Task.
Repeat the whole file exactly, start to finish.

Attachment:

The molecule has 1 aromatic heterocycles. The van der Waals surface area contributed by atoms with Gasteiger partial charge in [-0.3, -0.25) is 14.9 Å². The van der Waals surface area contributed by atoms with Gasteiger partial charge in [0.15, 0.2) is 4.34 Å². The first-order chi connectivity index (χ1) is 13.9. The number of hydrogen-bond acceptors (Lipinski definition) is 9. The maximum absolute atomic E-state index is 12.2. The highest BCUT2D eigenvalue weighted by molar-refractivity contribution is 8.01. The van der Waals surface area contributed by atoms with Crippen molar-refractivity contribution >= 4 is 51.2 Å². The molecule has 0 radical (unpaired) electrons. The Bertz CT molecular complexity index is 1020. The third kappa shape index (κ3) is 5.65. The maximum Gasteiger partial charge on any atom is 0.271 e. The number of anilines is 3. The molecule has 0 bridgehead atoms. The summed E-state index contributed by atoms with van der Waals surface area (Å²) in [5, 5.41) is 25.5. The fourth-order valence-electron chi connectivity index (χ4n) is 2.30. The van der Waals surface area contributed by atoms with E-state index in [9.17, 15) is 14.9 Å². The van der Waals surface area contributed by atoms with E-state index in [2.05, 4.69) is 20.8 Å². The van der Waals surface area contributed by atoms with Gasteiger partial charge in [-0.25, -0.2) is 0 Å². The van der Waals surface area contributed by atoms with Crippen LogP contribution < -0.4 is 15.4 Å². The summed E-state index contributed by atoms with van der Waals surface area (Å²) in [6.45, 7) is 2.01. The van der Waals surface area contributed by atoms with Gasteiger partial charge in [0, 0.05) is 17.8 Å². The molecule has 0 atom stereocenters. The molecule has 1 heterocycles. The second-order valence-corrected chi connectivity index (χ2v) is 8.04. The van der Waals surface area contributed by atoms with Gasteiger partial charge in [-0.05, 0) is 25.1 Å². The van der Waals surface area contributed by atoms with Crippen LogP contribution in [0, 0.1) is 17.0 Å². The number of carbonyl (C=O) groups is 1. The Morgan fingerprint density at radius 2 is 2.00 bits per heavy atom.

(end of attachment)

The molecule has 1 aromatic heterocycles. The van der Waals surface area contributed by atoms with Gasteiger partial charge in [-0.3, -0.25) is 14.9 Å². The van der Waals surface area contributed by atoms with Gasteiger partial charge in [0.15, 0.2) is 4.34 Å². The first-order chi connectivity index (χ1) is 13.9. The number of hydrogen-bond acceptors (Lipinski definition) is 9. The maximum absolute atomic E-state index is 12.2. The highest BCUT2D eigenvalue weighted by molar-refractivity contribution is 8.01. The van der Waals surface area contributed by atoms with Crippen molar-refractivity contribution >= 4 is 51.2 Å². The molecule has 0 radical (unpaired) electrons. The Bertz CT molecular complexity index is 1020. The third kappa shape index (κ3) is 5.65. The maximum Gasteiger partial charge on any atom is 0.271 e. The number of anilines is 3. The molecule has 0 bridgehead atoms. The summed E-state index contributed by atoms with van der Waals surface area (Å²) in [5, 5.41) is 25.5. The fourth-order valence-electron chi connectivity index (χ4n) is 2.30. The van der Waals surface area contributed by atoms with E-state index in [9.17, 15) is 14.9 Å². The van der Waals surface area contributed by atoms with E-state index in [2.05, 4.69) is 20.8 Å². The van der Waals surface area contributed by atoms with Gasteiger partial charge in [-0.25, -0.2) is 0 Å². The van der Waals surface area contributed by atoms with Crippen LogP contribution < -0.4 is 15.4 Å². The summed E-state index contributed by atoms with van der Waals surface area (Å²) in [6.45, 7) is 2.01. The van der Waals surface area contributed by atoms with Gasteiger partial charge in [0, 0.05) is 17.8 Å². The molecule has 0 atom stereocenters. The molecule has 1 heterocycles. The second-order valence-corrected chi connectivity index (χ2v) is 8.04. The van der Waals surface area contributed by atoms with Gasteiger partial charge in [-0.05, 0) is 25.1 Å². The van der Waals surface area contributed by atoms with Crippen LogP contribution in [0, 0.1) is 17.0 Å². The number of carbonyl (C=O) groups is 1. The Morgan fingerprint density at radius 2 is 2.00 bits per heavy atom.